If you are concerned about our food system and its impact on animals, soil, water and air, you might consider eating a plant-based diet.
We often hear others say they are thinking about it, but that’s as far as they get. Maybe it’s time to think again.
The move to a plant-based diet is becoming increasingly mainstream. Many restaurants specialize in serving only plant-based foods, and offer vegan or vegetarian items on their menus.
What leads a person to adjust their diet to eliminate animal products?
Some do so because of their sensitivity toward animals, in general. Others want to reduce the carbon footprint of processing and transporting food, while others believe getting nutrients from plant-based foods promotes better health.
Katherine Deumling lives in Portland and is a strong proponent of plant-based foods. She is doing her part to influence us toward a vegan lifestyle.
She promotes a holistic approach to food and cooking by teaching classes, writing a blog and managing a subscription-based website, cookwithwhatyouhave.com.
The website features more than 900 recipes, tips, inexpensive cookbooks and information on how to cook with what you have, to save both time and money.
To access most of the information, Deumling charges $5.99 per month. But most of her blog articles can be accessed at no charge. Some of her recent blog titles include, “When olive oil and salt aren’t the answer,” “Fudgy and quick chocolate cookies,” “Noodles, broccoli and peanut sauce for busy nights,” and “When you start thinking about lunch at 10 a.m. …”
She takes a simplistic approach to plant-based cooking. In her manifesto, Deumling suggests not to stress if you don’t have one specific item, or you have to eat white rice one night.
“We know vegetables are good for us and they are so varied and beautiful and delicious,” she says. “Whether you eat mostly plants or have butter on your toast every morning or bacon in your greens, enjoy your food and let taste guide you. Cook when you can and don’t beat yourself up when you can’t.”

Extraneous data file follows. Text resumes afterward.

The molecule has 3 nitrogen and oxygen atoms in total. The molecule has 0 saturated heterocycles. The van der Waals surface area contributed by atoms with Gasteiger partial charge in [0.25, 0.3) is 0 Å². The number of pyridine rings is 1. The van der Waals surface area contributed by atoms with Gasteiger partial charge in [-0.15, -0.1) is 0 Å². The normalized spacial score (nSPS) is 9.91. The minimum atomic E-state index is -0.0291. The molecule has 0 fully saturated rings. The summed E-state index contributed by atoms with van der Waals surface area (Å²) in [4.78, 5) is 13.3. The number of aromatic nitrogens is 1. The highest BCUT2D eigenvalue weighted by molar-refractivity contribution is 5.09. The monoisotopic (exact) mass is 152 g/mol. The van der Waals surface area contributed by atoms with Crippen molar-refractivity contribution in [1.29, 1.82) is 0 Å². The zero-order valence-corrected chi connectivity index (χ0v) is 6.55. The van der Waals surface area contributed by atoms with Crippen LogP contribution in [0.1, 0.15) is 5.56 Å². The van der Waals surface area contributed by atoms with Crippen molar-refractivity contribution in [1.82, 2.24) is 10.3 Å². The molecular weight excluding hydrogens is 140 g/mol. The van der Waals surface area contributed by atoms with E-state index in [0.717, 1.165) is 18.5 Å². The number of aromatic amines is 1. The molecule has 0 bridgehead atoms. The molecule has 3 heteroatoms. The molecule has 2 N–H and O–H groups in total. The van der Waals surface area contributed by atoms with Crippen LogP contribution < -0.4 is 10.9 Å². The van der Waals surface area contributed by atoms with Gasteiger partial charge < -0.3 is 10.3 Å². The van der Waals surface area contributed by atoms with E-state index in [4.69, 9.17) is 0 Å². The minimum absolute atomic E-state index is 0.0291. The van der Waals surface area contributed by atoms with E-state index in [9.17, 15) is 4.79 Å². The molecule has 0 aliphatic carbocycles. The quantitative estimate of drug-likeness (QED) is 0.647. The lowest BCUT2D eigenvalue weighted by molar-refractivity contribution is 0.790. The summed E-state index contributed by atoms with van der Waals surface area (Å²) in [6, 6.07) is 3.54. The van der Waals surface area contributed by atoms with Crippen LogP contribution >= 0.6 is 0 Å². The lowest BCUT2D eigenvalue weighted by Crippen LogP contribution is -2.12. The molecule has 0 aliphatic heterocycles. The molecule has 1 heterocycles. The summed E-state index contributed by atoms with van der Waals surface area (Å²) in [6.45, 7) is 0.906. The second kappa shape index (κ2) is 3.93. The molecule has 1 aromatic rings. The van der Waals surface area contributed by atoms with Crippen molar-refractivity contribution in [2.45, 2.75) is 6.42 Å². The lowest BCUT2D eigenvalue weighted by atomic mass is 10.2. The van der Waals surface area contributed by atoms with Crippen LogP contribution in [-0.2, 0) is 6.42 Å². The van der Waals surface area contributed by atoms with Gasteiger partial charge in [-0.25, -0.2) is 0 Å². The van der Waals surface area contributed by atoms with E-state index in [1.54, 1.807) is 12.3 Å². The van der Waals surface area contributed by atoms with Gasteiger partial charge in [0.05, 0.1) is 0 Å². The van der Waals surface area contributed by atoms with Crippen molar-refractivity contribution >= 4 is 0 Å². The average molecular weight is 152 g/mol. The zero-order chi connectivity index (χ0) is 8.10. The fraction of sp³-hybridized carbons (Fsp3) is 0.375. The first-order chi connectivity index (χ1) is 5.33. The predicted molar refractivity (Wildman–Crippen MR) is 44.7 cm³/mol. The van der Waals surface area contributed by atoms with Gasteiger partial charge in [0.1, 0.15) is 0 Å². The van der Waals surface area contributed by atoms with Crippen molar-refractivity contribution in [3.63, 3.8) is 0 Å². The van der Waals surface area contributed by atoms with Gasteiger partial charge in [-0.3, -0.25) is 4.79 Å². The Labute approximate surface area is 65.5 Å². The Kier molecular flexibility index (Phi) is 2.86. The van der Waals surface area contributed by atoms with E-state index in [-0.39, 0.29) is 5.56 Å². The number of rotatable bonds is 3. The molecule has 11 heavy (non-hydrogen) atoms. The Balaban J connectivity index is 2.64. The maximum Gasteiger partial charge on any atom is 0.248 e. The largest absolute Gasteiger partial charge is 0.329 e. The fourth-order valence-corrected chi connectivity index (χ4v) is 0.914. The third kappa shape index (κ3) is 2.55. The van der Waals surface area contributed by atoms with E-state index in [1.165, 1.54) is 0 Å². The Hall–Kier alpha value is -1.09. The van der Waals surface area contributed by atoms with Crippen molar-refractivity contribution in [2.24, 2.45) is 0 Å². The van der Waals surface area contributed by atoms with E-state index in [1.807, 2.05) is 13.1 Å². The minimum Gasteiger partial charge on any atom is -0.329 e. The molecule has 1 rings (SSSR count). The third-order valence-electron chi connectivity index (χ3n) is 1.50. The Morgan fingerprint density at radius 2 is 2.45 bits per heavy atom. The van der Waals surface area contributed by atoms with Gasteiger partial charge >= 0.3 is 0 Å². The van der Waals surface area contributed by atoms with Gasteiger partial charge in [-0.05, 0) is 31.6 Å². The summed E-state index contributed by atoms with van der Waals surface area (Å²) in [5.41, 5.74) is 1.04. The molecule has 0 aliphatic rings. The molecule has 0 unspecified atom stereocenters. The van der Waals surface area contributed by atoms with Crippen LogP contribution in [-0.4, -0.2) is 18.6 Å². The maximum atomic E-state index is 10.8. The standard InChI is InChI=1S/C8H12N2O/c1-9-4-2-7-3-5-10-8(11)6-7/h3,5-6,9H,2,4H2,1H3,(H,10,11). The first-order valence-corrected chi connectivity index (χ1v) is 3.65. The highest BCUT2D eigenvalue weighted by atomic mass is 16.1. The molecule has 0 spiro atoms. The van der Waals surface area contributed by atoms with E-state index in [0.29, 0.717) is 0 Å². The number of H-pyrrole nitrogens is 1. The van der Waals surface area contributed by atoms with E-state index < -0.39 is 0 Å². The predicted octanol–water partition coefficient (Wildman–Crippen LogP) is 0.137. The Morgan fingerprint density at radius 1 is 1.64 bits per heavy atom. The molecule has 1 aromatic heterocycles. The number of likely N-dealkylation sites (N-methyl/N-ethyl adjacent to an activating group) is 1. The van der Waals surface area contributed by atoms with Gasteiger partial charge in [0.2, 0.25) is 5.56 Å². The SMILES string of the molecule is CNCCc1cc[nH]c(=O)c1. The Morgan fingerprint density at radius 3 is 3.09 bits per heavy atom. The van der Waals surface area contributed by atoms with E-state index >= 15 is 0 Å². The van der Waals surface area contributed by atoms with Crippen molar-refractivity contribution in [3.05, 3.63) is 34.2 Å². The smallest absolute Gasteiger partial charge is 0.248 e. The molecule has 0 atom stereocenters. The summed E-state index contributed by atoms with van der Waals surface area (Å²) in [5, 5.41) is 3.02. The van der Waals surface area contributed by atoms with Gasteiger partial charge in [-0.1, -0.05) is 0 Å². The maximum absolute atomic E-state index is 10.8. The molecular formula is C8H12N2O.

Learning to appreciate food
Deumling has been cooking since she was about 9 years old because her mother suffered from debilitating migraines and would be too ill to prepare some meals. But her mother also had a sprawling vegetable garden and believed in the approach of cooking with what you have. They lived in West Germany for about 10 years, in a rural area with little access to convenience stores.
Later, a Thomas J. Watson Fellowship took Deumling to rural Italy and Mexico, where she deepened her understanding of how and why people cook the way they do. She became involved in the “slow food” movement both locally and internationally, which led her to learn about food systems, regenerative agriculture and the combination of pleasure and politics.
Food makes life richer and connects us, she says.
While everyone is seeking a panacea, from paleo to keto, “everyone agrees on vegetables,” Deumling says.
Three staples in her kitchen are cilantro, parsley and scallions. For salads, she grates carrots, and adds radishes, seeds, toasted nuts, herbs and tasty dressings.
She also believes in simplicity — even if it’s not exciting — but enjoys adding spices and sauces to make a difference.
If you’re eating winter squash, for example, she suggests adding rosemary or ginger for seasoning. Her lentil soup is a template with many variations. Cilantro, radishes and scallions are served at her home every week, and “make everything better,” she says. Even more, her family sits together at the table for dinner without distractions from electronics.
Deumling believes the rise in food sensitivities is a response to the pollutants in processed foods as well as chemicals in the air, fish, plastics and other items.
“There is a rise in toxins in everything and we are absorbing them through our tissue and blood when we eat processed and sugary foods,” she says. “Our gut is compromised from deadly bacteria and it affects digestion.”
When eating out, Deumling recommends searching out restaurants that offer plant-based menu options. She recommends Bijou Café in Portland as “top of the list,” as well as Harlow Restaurant on SE Hawthorne Boulevard, because it serves gluten-free, organic vegetarian fare.
She favors shopping at farmers markets, and supports community-supported agriculture (CSA) farm distributors such as Organics to You and Milk Run.
With so much evidence regarding the benefits of plant-based diets, Deumling sees the medical profession wholeheartedly promoting the concept. Kaiser Permanente is on the forefront of teaching its primary-care physicians about whole plant foods, and has brought in Deumling to teach and even give cooking demonstrations. Kaiser has partnered with the North American Center for Continuing Medical Education to offer a certification in culinary medicine.